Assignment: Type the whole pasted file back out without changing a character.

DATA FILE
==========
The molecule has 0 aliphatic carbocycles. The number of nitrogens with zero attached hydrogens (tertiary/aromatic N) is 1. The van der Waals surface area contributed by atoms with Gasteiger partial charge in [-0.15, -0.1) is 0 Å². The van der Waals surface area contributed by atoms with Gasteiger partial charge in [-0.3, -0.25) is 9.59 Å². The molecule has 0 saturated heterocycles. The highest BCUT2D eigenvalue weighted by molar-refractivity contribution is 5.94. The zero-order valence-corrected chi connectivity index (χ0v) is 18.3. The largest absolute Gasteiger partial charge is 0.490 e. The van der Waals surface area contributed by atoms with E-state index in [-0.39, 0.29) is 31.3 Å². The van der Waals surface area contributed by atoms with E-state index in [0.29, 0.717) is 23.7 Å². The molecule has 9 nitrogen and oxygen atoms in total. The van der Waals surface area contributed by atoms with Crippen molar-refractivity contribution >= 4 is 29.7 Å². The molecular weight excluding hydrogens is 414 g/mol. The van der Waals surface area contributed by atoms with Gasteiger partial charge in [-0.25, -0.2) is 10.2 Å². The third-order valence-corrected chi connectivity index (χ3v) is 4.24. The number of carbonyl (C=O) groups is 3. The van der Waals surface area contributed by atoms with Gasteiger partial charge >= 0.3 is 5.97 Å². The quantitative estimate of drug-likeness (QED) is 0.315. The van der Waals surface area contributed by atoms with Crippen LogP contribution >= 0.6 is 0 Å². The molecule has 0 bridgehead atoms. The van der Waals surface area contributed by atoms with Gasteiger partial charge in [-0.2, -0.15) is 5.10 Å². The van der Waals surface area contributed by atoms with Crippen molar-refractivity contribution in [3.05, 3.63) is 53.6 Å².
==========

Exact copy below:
The molecule has 0 aliphatic carbocycles. The number of nitrogens with zero attached hydrogens (tertiary/aromatic N) is 1. The van der Waals surface area contributed by atoms with Gasteiger partial charge in [-0.15, -0.1) is 0 Å². The van der Waals surface area contributed by atoms with Gasteiger partial charge in [-0.3, -0.25) is 9.59 Å². The molecule has 0 saturated heterocycles. The highest BCUT2D eigenvalue weighted by molar-refractivity contribution is 5.94. The zero-order valence-corrected chi connectivity index (χ0v) is 18.3. The largest absolute Gasteiger partial charge is 0.490 e. The van der Waals surface area contributed by atoms with E-state index in [-0.39, 0.29) is 31.3 Å². The van der Waals surface area contributed by atoms with E-state index in [0.29, 0.717) is 23.7 Å². The molecule has 9 nitrogen and oxygen atoms in total. The van der Waals surface area contributed by atoms with Crippen molar-refractivity contribution >= 4 is 29.7 Å². The molecular weight excluding hydrogens is 414 g/mol. The van der Waals surface area contributed by atoms with Gasteiger partial charge in [-0.25, -0.2) is 10.2 Å². The third-order valence-corrected chi connectivity index (χ3v) is 4.24. The number of carbonyl (C=O) groups is 3. The van der Waals surface area contributed by atoms with Gasteiger partial charge >= 0.3 is 5.97 Å². The quantitative estimate of drug-likeness (QED) is 0.315. The van der Waals surface area contributed by atoms with Crippen LogP contribution >= 0.6 is 0 Å². The molecule has 0 bridgehead atoms. The van der Waals surface area contributed by atoms with Gasteiger partial charge in [-0.2, -0.15) is 5.10 Å². The van der Waals surface area contributed by atoms with Crippen molar-refractivity contribution in [3.05, 3.63) is 53.6 Å².